Artist Erica Gorochow working on a project for EO1 (photo by Justin Ouellette, courtesy Electric Object)

Artist Erica Gorochow working on a project for EO1 (photo by Justin Ouellette, courtesy Electric Objects)

It’s long been a dream of digital art lovers to easily display internet-based art, so it was no surprise that Electric Objects, a company developing a dedicated high-definition screen and integrated computer to bring art from the internet into the home, quickly blew past its initial Kickstarter goal of $25,000 to raise almost half a million dollars with 20 days still left on their project.

Now the startup is reaching out to artists for its “Artist in Residence / Beta” program, which invites artists and developers to create work with the new device in mind.

A work by Hateplow on an Electric Objects prototype. (image courtesy EO)

A work by Hateplow on an Electric Objects prototype (image courtesy EO)

“EO1 is a nice piece of hardware, but it’s not much more than that without a community of artists and developers who see it as an exciting platform and context for new work,” says Electric Objects’ Director of Artist Relations Zoë Salditch. “Our goal is to support the creation of a wide range of works, from animated GIFs to software-based visualizations, and our hope is that through this open call, artists and developers will help shape the contours of the platform. We want them to help us explore it, to bump up against its constraints, to push the platform in directions we haven’t yet considered.”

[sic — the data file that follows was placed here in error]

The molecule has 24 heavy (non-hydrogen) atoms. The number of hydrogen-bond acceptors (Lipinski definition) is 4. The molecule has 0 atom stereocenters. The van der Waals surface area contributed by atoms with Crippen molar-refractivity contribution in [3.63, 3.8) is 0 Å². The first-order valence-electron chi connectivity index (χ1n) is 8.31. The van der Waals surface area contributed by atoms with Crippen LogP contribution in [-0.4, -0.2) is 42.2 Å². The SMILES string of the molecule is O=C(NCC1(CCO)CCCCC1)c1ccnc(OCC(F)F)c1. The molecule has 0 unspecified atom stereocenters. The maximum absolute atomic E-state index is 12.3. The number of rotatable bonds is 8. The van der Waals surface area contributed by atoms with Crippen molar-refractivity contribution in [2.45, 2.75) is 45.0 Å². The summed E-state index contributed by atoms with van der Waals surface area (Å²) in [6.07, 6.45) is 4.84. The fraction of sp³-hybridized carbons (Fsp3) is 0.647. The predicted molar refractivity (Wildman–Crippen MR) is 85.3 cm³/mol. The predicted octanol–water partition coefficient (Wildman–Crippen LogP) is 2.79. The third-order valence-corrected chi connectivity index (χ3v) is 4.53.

The company is still determining the pricing structure for artworks, but it’s considering the same 70/30 split that developers on the Apple and Google app stores enjoy.

“In our early conversations, artists have been really receptive to that model,” Salditch told Hyperallergic. “Particularly since we’re not interested in exclusivity or limited editions.”

Electric Objects is also considering a subscription model, which it plans on testing in the next few months. “Imagine handing over control of your EO1 to an artist who effectively curates a show on your wall,” Salditch says.

The New York–based company isn’t the first to bring art to home screens: the London-based Sedition has long been offering work by well-known and emerging artists to collectors around the world. With prices running as low as $8 and as high as $1,600 for limited-edition works, Sedition’s model features proprietary software that allows collectors to show their work on any screen they own. Unlike Sedition, Electric Objects appears to be focusing on web-native artists.

With the new beta residency, Electric Objects hopes to encourage people to explore the limits of its new digital art device. Participating artists will received a EO Prototype Kit, a $500 stipend, rights to their work, and one-on-one consultations with Jacob Bijani, who leads the Electric Objects development team.

“Our advisor Kevin Slavin had this amazing comment about the product, and about new platforms generally: ‘Anybody who has ever made a closed system has found themselves surprised by artists. And anybody who’s ever made an open system has found themselves pleasantly surprised by artists.’ We’d rather be in the latter category,” says Saldtich.

Hrag Vartanian is editor-in-chief and co-founder of Hyperallergic.